An Italian judge said on Monday oil majors Eni and Royal Dutch Shell were fully aware their 2011 purchase of a Nigerian oilfield would result in corrupt payments to Nigerian politicians and officials.
Italy’s Eni and Shell bought the OPL 245 offshore field for about $1.3 billion in a deal that spawned one of the industry’s largest corruption scandals. It is alleged that about $1.1 billion of the total was siphoned to agents and middlemen.
The Milan judge made the comment in her written reasons for the September conviction of Nigerian Emeka Obi and Italian Gianluca Di Nardo, both middlemen in the OPL 245 deal, for corruption. The pair were jailed for four years.
“The management of oil companies Eni and Shell … were fully aware of the fact that part of the $1.092 billion paid would have been used to compensate Nigerian public officials who had a role in this matter and who were circling their prey like hungry sharks,” judge Giusy Barbara said in her reasoning.
“It was not mere connivance, but a conscious adhesion to a predatory project damaging the Nigerian state,” she added.
She also said money was given to some managers of state-controlled Eni, the biggest foreign energy company in Africa.
“Things look even more serious from an Italian point of view with the involvement of the country’s leading company, in which the Italian state is the biggest shareholder, with obvious reputational damage for the whole Italian community,” she said.
Obi and Di Nardo have been tried separately from Eni and Shell, which also face corruption allegations over the same deal in a hearing that is expected to drag on for months.
Eni said it would analyse the judge’s remarks, noting that a fuller account of the facts and evidence surrounding the deal would emerge only from the main trial.
The Italian company has previously denied any wrongdoing.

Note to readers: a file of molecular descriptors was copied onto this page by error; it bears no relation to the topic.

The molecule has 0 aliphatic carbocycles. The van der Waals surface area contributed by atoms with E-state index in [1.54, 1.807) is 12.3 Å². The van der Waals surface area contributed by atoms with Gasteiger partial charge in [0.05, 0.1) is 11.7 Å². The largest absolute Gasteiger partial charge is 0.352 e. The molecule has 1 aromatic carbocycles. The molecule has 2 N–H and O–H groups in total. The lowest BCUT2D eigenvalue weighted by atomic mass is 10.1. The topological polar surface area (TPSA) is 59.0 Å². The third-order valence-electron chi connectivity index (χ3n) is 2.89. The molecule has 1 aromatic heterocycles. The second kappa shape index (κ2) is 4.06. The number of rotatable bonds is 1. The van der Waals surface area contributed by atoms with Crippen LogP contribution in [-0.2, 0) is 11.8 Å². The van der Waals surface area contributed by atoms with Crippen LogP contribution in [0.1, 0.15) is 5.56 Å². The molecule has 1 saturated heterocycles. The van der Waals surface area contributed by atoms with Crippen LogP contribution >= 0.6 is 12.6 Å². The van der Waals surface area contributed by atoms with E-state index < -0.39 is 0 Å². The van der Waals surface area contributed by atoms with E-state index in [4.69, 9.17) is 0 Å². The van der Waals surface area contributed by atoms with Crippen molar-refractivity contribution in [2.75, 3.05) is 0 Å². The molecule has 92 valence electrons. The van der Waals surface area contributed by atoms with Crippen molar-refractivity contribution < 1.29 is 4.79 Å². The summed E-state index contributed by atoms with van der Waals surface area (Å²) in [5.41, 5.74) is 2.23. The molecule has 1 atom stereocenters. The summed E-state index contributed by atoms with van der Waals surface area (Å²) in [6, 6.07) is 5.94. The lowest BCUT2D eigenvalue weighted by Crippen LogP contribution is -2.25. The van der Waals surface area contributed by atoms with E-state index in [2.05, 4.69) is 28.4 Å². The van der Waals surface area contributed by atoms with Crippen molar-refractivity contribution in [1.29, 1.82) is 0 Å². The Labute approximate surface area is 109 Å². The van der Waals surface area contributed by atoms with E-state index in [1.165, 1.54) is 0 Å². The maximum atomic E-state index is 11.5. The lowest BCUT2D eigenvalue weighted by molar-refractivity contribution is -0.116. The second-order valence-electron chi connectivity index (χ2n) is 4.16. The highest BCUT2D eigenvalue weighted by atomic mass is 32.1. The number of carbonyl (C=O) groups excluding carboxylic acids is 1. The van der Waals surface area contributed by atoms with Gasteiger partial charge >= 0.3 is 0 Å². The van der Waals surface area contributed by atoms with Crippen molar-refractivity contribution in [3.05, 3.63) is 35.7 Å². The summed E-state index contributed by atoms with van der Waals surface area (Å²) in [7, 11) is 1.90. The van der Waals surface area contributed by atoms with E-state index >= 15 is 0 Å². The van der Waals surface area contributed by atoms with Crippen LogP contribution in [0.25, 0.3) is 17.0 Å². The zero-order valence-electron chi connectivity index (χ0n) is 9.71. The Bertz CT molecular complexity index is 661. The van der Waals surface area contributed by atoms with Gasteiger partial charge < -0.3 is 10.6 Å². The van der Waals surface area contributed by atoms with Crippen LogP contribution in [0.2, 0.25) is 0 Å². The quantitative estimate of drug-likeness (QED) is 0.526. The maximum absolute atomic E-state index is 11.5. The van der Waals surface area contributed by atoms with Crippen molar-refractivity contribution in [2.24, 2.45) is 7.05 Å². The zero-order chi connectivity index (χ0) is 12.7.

At 1538 GMT Monday, Eni shares were down 1.8 percent while Shell shares were 1.1 percent lower.
Under the deal, Eni and Shell jointly acquired the OPL 245 field from a company owned by former Nigerian oil minister Dan Etete, who was convicted of money laundering in an unrelated case in France in 2007.
Shell said on Monday that neither Obi nor Di Nardo had worked for Shell, and that there was no basis to convict it or any of its former staff of alleged offences related to the deal.
In her reasonings, the judge said two banks – Switzerland’s BSI and Lebanon’s Misr – had sent money transferred to them in the deal back for compliance reasons due to Etete’s reputation.
Eni Chief Executive Claudio Descalzi and four ex-Shell managers, including former Shell head of upstream Malcolm Brinded, are also accused of international corruption in the main trial. They have all denied any wrongdoing.
Brinded’s lawyer referred requests for comment to Shell.
Judge Barbara alleged that Shell executives, including Brinded, had known that Etete would keep part of the purchase price for himself and use the rest to “pay people”, including Nigerian politicians and public officials who had helped him to take possession of the field in 1998.